Tuesday, April 20, 2010

The Law of Addition

Law #5 of John Maxwell's The 21 Irrefutable Laws of Leadership is:

The Law Addition: Leaders Add Value By Serving Others

This law embraces the idea that “if you treat the employees and the customers right, profits will follow.” Often, we are so concerned with the end goal, which in and of itself may be a selfish one, that we don’t even value [or show that we value] those helping us get there. But, in fact, Maxwell is telling us not just to value them…but to add value to them and their lives. That is what will make them want to follow you. A leader’s motives matter.

“The bottom line in leadership isn’t how far we advance ourselves, but how far we advance others.” Maxwell estimates that 90% of people who subtract from others do so unintentionally. But 90% of those who add value to others do so intentionally. Of course, the message here is that, if you want to add value to others, it has to be on purpose.

“When you add value to people, you lift them up, help them advance, make them a part of something bigger than themselves, and assist them in becoming who they were made to be.” In other words:

Adding value to people helps them to reach their GOD POTENTIAL!

Maxwell describes 4 guidelines that have helped him add value to others.

1. We add value to others when we truly value others: In a nutshell, let those who follow you know you care. “Leaders who add value by serving believe in their people before their people believe in them and serve others before they are served.”

2. We add value to others when we make ourselves more valuable to others: “The whole idea of adding value to other people depends on the idea that you have something of value to add.” Thus, the more you grow personally [which is also something that needs to be intentional], the more value you will have to add to others.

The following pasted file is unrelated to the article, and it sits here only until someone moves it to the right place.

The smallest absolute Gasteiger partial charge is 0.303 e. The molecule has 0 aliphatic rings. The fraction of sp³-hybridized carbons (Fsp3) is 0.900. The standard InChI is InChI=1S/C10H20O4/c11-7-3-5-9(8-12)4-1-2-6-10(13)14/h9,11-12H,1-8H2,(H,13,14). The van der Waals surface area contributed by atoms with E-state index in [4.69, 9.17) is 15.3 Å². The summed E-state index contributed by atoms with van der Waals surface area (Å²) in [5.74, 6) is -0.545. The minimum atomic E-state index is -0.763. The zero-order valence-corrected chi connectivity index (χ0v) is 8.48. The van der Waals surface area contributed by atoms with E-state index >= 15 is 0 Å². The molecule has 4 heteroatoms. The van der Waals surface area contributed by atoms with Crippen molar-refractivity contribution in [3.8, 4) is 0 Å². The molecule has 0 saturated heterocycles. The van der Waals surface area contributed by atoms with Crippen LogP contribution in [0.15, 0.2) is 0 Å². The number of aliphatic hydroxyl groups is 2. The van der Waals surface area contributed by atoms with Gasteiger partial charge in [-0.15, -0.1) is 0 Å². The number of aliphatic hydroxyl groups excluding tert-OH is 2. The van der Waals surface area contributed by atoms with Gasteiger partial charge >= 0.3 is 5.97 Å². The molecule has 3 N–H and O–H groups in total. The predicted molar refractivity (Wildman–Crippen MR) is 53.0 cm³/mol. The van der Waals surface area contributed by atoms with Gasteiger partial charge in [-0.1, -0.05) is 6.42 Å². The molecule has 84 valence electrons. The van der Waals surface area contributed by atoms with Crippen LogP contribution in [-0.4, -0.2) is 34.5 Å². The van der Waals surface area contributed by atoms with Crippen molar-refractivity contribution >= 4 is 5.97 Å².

3. We add value to others when we know and relate to what others value: This is like good ‘customer service’ to those who follow you. It is not about what we want/value. It’s about pouring into them along the lines of what they care about. And, we know what they value by listening. “Inexperienced leaders are quick to lead before knowing anything about the people they intend to lead. But mature leaders listen, learn and then lead.”

4. We add value to others when we do things that God values: Maxwell states, “I believe that God desires us not only to treat people with respect, but also to actively reach out to them and serve them.” He retells the Bible passage when Jesus will separate us, as sheep from goats, based on what we did for the ‘least of these.’ [Matthew 25:31-46]

Applying the Law of Addition to Your Life

  1. Assess whether or not you have a servant’s attitude when it comes to leadership? In situations in which you are required to serve others, how do you respond? Do you become impatient or resentful or feel like certain tasks are beneath you? If you answered ‘yes’ to any of these, your attitude is not as good as it could be. Make it a practice to perform small acts of service for others without seeking praise or recognition- and continue until you no longer resent doing them.
  2. What do the people closest to you value most? List the most important people in your life [from home, church, work, friends]. List what each one values most and then rate yourself [from1-10] on how well you relate to those values. If you cannot articulate what someone values or rate yourself lower than 8, then spend more time with that person to improve.
  3. Make adding value part of your lifestyle. Begin with those closest to you, trying to add value to them based on what THEY value. Then, move on to the people you lead. Depending on the size of that group, you could do that individually or as a group.


Maxwell, John. The 21 Irrefutable Laws of Leadership: Chapter 5- The Law of Addition. Thomas Nelson, Nashville, TN; 2007

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